Like several investigative journalists these days, she is concerned for the safety of her sources, many of whom are whistleblowers who may very well lose their jobs if they talk. The safeguards for Federal whistleblowers are nearly non-existent so Ms. Angwin is constantly searching for unorthodox ways to set up meetings. She sends snail letters, buys burner phones, uses secure electronic drop boxes and Duck Duck Go as her search engine.

Snail mail is cumbersome and problematic for a reporter working to deadline. On a recent trip to Washington DC, some sources didn’t answer her burner phone because they didn’t recognize the number. Several appointments fizzled. And this is one of many frustrations for journalists since dragnet data collection and other new technologies have outpaced our understanding of their damaging effects to the free flow of information in our democracy.

And what does this data collection consist of? Everything and nothing. And this is a paradox, of sorts. We release information to the cybersphere but have little knowledge of the day to day lives of many in our neighborhoods, in our country, and elsewhere. How many Indians know about the poor people behind the retainer wall next to the airport in Mumbai? There are 90,000 of them, collecting recyclable garbage from the airport hotels. It took a reporter, Katherine Boo, to expose the corruption and disdain of the Indian government in her Pulitzer Prize winning book: “Behind the Beautiful Forevers.” I am just reading it now. I had no idea. I was blind and ignorant of this horror on the other side of the world. So, yes, drag the net and collect data—which costs billions by the way—and then--is it asking too much?-- do something with it for the common good.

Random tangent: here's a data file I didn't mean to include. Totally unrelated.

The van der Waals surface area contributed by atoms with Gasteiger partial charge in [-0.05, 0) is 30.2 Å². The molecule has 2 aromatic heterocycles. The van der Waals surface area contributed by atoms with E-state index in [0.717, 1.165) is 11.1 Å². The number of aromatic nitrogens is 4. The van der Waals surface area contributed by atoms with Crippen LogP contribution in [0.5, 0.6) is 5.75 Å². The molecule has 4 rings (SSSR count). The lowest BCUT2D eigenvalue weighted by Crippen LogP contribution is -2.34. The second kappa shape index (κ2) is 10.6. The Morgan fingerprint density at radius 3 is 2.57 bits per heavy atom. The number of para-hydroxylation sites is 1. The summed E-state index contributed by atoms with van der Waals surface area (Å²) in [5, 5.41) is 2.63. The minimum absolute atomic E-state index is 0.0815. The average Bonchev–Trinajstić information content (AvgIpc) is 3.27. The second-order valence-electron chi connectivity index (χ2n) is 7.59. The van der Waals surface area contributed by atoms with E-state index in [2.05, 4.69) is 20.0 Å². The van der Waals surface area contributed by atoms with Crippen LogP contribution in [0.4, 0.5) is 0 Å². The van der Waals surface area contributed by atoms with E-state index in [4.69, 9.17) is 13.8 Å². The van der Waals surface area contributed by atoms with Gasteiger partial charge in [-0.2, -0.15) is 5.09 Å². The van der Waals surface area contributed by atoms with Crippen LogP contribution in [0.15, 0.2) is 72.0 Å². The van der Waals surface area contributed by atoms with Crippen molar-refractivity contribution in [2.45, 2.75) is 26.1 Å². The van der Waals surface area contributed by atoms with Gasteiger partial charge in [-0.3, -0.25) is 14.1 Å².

Should all writers be concerned? The answer is yes. Should all citizens? Yes.

These rhetorical questions were addressed on Tuesday night at Fordham Law School by Ms. Angwin and a distinguished panel moderated by Suzanne Nossel, the executive director of PEN American Center. Unlike other in this series, “Balancing Security and Social Justice,” the audience was a bit sparse. True, the weather was balmy, spring in the air, but I worried that the 24-hour-news cycle’s interest had waned. It would pick-up again if Edward Snowden returned to the US, was arrested and indicted. Hero or traitor? The arguments on both sides are fraught and heated. But at least we won’t be tossed into jail for arguing.

And that is the point, or one of the points, so far as I am concerned. Now that dragnet surveillance of both our trivial and important “information” has been exposed, we are able to talk about it, write about it, and attend panel discussions. For this basic human Constitutional right, we have to thank our Founding Fathers, and Benjamin Franklin, one of our first whistleblowers:

http://allthingsliberty.com/2013/12/benjamin-franklin-americas-first-whistleblower/.

Venceremos.  Read More